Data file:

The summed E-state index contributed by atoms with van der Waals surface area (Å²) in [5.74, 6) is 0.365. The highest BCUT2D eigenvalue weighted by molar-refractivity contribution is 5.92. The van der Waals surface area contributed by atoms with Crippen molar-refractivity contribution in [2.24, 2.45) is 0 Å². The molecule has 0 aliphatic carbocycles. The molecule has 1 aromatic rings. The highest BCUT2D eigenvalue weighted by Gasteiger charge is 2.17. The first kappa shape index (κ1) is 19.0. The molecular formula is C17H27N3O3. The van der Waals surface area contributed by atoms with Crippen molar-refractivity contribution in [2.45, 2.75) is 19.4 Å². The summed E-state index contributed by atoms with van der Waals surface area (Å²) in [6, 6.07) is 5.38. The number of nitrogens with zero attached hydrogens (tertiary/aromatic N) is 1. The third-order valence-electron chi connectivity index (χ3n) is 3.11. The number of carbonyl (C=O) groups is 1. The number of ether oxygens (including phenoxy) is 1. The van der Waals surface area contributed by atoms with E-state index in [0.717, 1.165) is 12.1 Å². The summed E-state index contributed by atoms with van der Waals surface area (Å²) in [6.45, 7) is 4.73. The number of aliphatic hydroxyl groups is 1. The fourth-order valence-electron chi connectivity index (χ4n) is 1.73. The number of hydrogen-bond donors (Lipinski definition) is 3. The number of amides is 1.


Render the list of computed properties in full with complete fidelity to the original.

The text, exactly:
The summed E-state index contributed by atoms with van der Waals surface area (Å²) in [5.74, 6) is 0.365. The highest BCUT2D eigenvalue weighted by molar-refractivity contribution is 5.92. The van der Waals surface area contributed by atoms with Crippen molar-refractivity contribution in [2.24, 2.45) is 0 Å². The molecule has 0 aliphatic carbocycles. The molecule has 1 aromatic rings. The highest BCUT2D eigenvalue weighted by Gasteiger charge is 2.17. The first kappa shape index (κ1) is 19.0. The molecular formula is C17H27N3O3. The van der Waals surface area contributed by atoms with Crippen molar-refractivity contribution in [2.45, 2.75) is 19.4 Å². The summed E-state index contributed by atoms with van der Waals surface area (Å²) in [6, 6.07) is 5.38. The number of nitrogens with zero attached hydrogens (tertiary/aromatic N) is 1. The third-order valence-electron chi connectivity index (χ3n) is 3.11. The number of carbonyl (C=O) groups is 1. The number of ether oxygens (including phenoxy) is 1. The van der Waals surface area contributed by atoms with E-state index in [0.717, 1.165) is 12.1 Å². The summed E-state index contributed by atoms with van der Waals surface area (Å²) in [6.45, 7) is 4.73. The number of aliphatic hydroxyl groups is 1. The fourth-order valence-electron chi connectivity index (χ4n) is 1.73. The number of hydrogen-bond donors (Lipinski definition) is 3. The number of amides is 1.